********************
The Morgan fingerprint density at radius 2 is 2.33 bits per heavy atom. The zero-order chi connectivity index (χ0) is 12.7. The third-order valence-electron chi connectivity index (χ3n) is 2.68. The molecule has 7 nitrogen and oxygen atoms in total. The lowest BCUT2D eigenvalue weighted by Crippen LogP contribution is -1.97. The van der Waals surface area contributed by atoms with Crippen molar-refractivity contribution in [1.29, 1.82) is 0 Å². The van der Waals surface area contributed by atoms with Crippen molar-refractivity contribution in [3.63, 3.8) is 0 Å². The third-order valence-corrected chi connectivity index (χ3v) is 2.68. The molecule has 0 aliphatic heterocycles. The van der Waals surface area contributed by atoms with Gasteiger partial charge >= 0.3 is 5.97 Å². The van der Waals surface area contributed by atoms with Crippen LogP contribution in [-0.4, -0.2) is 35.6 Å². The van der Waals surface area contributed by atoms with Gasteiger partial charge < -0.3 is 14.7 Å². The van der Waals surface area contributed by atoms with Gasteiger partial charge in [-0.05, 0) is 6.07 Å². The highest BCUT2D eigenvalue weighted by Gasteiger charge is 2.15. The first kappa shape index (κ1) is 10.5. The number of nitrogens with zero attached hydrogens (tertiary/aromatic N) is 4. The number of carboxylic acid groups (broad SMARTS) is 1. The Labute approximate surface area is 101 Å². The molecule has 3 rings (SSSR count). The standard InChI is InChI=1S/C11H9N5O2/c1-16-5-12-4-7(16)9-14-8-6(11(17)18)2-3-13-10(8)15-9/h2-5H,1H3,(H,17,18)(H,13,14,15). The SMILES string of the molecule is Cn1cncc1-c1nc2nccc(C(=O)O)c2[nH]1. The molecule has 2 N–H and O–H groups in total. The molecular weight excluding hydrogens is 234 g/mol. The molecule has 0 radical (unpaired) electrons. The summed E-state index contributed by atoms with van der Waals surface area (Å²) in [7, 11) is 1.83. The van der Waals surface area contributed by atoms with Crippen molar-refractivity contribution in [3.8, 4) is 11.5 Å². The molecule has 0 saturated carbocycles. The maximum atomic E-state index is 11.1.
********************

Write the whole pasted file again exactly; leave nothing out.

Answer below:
The Morgan fingerprint density at radius 2 is 2.33 bits per heavy atom. The zero-order chi connectivity index (χ0) is 12.7. The third-order valence-electron chi connectivity index (χ3n) is 2.68. The molecule has 7 nitrogen and oxygen atoms in total. The lowest BCUT2D eigenvalue weighted by Crippen LogP contribution is -1.97. The van der Waals surface area contributed by atoms with Crippen molar-refractivity contribution in [1.29, 1.82) is 0 Å². The van der Waals surface area contributed by atoms with Crippen molar-refractivity contribution in [3.63, 3.8) is 0 Å². The third-order valence-corrected chi connectivity index (χ3v) is 2.68. The molecule has 0 aliphatic heterocycles. The van der Waals surface area contributed by atoms with Gasteiger partial charge >= 0.3 is 5.97 Å². The van der Waals surface area contributed by atoms with Crippen LogP contribution in [-0.4, -0.2) is 35.6 Å². The van der Waals surface area contributed by atoms with Gasteiger partial charge < -0.3 is 14.7 Å². The van der Waals surface area contributed by atoms with Gasteiger partial charge in [-0.05, 0) is 6.07 Å². The highest BCUT2D eigenvalue weighted by Gasteiger charge is 2.15. The first kappa shape index (κ1) is 10.5. The number of nitrogens with zero attached hydrogens (tertiary/aromatic N) is 4. The number of carboxylic acid groups (broad SMARTS) is 1. The Labute approximate surface area is 101 Å². The molecule has 3 rings (SSSR count). The standard InChI is InChI=1S/C11H9N5O2/c1-16-5-12-4-7(16)9-14-8-6(11(17)18)2-3-13-10(8)15-9/h2-5H,1H3,(H,17,18)(H,13,14,15). The SMILES string of the molecule is Cn1cncc1-c1nc2nccc(C(=O)O)c2[nH]1. The molecule has 2 N–H and O–H groups in total. The molecular weight excluding hydrogens is 234 g/mol. The molecule has 0 radical (unpaired) electrons. The summed E-state index contributed by atoms with van der Waals surface area (Å²) in [7, 11) is 1.83. The van der Waals surface area contributed by atoms with Crippen molar-refractivity contribution in [3.8, 4) is 11.5 Å². The molecule has 0 saturated carbocycles. The maximum atomic E-state index is 11.1.